Thousands of primary schools are mushrooming in rural India every year. But most children feel happier outside these schools and, if forced into them, leave fairly soon. The official estimate of dropout rates al the primary level is 70 per cent. While earlier tile drop-out rates were attributed to parental poverty and apathy, recent research shows that children drop out because the school as an institution is downright boring and has very little to offer to a bright, imaginative child. With most village children dropping out at the primary stage, the social base for nurturing and garnering talent becomes very skewed and narrow.

The authoritarian structure of the school squashes the innate curiosity and creativity of the child. Parents have much more stake in the future of their children than any school can ever have. Realising this, many parents in the West are opting to home school their kids. In many countries the law makes it compulsory for children to attend school. Here, small groups of parents have taken a professional degree in education, pooled their skills and insisted on home-schooling their children. Their argument is "We don't trust any institutions public or private. We have given birth to our children, and we will teach them ourselves. We will give our children real life enriching experiences, which the schools cannot give". Though the home-schooling movement is gathering momentum in the West, it might be premature and unviable for a country like India.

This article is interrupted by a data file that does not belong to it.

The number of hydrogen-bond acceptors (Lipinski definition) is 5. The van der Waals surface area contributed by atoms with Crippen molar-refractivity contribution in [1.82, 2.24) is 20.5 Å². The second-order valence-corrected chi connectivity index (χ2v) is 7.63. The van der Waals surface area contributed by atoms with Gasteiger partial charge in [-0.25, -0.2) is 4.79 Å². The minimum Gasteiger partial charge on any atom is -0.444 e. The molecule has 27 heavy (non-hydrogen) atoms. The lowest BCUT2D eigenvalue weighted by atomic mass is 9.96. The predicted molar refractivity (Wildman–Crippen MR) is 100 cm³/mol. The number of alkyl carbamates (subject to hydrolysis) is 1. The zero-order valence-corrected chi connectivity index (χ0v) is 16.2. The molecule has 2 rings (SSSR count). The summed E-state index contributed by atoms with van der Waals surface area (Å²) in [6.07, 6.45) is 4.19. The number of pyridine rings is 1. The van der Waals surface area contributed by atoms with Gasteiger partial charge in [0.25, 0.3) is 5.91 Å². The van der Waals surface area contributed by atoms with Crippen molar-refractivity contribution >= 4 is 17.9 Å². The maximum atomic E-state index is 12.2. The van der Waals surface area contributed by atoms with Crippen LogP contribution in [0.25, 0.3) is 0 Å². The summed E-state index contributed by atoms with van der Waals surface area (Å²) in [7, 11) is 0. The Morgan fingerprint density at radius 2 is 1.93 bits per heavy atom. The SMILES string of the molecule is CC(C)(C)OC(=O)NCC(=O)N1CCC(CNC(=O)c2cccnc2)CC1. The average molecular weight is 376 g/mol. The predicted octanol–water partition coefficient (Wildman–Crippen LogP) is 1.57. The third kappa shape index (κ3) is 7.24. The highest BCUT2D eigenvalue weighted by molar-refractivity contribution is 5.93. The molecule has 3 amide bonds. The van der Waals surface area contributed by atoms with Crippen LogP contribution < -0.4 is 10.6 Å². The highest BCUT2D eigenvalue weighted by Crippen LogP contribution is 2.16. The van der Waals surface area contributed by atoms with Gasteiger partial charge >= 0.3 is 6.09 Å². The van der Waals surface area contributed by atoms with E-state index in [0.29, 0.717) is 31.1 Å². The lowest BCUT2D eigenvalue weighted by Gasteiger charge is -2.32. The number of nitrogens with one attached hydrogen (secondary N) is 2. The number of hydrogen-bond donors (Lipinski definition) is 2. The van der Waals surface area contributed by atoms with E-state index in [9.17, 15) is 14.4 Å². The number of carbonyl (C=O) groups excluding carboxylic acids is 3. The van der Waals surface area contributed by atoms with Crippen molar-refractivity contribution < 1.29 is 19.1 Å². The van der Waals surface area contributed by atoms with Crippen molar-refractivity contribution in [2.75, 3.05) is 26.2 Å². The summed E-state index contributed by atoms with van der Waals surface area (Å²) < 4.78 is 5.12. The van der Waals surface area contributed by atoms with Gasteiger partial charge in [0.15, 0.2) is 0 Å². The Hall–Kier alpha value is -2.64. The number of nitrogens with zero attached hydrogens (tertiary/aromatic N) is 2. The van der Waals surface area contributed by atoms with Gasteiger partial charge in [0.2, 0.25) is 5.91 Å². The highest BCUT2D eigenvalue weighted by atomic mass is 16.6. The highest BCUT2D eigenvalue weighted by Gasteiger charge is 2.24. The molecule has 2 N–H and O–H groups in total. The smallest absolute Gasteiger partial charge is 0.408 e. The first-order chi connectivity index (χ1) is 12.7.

Most parents -- especially the rich - are content if they can get their children admitted to a prestigious boarding school. If a school is charging Rs. 5000 a month, then, they feel, it must be good. This disowning of parental responsibility and subcontracting of children to alien institutions seldom pays. Parents cannot sit back. Only sustained societal pressure will change schools for the better.

Recent attempts at liberalising the Indian economy have had only a marginal impact on education. Under the able leadership of a dynamic director-general; the monolithic CSIR laboratories have adopted the slogan 'patent or perish'. The same is not true of NCERT an eternally sick PSU -- which has been foisting its fossilised curriculum as well as diktats on all the states, thereby strangulating all local initiative and innovation. As one ex-education secretary candidly remarked, "The most far-reaching and radical reform in Indian education would be to disband the NCERT. This cheapest reform unfortunately, will not be politically possible."

What teachers and schools do to children is:

The pity is that children are never asked any real problems in schools, and if they are, it is with the intention of hearing the same regurgitated solutions they are given. Danger: School! tries, precisely, to warn us against that.